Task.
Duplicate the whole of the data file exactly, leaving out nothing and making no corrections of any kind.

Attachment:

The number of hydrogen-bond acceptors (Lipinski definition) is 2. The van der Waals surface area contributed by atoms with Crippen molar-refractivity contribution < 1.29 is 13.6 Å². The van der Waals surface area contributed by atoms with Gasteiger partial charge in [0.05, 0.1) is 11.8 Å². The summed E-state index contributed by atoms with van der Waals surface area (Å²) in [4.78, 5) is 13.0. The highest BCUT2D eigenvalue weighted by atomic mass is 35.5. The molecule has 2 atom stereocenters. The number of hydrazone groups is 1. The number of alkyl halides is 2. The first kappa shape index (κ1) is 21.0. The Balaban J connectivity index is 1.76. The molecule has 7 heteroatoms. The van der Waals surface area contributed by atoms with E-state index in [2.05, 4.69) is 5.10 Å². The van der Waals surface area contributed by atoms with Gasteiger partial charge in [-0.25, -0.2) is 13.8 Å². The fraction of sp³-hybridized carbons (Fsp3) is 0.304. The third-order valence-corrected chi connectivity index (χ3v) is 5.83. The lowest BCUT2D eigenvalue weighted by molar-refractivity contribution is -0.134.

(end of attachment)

The number of hydrogen-bond acceptors (Lipinski definition) is 2. The van der Waals surface area contributed by atoms with Crippen molar-refractivity contribution < 1.29 is 13.6 Å². The van der Waals surface area contributed by atoms with Gasteiger partial charge in [0.05, 0.1) is 11.8 Å². The summed E-state index contributed by atoms with van der Waals surface area (Å²) in [4.78, 5) is 13.0. The highest BCUT2D eigenvalue weighted by atomic mass is 35.5. The molecule has 2 atom stereocenters. The number of hydrazone groups is 1. The number of alkyl halides is 2. The first kappa shape index (κ1) is 21.0. The Balaban J connectivity index is 1.76. The molecule has 7 heteroatoms. The van der Waals surface area contributed by atoms with E-state index in [2.05, 4.69) is 5.10 Å². The van der Waals surface area contributed by atoms with Gasteiger partial charge in [-0.25, -0.2) is 13.8 Å². The fraction of sp³-hybridized carbons (Fsp3) is 0.304. The third-order valence-corrected chi connectivity index (χ3v) is 5.83. The lowest BCUT2D eigenvalue weighted by molar-refractivity contribution is -0.134.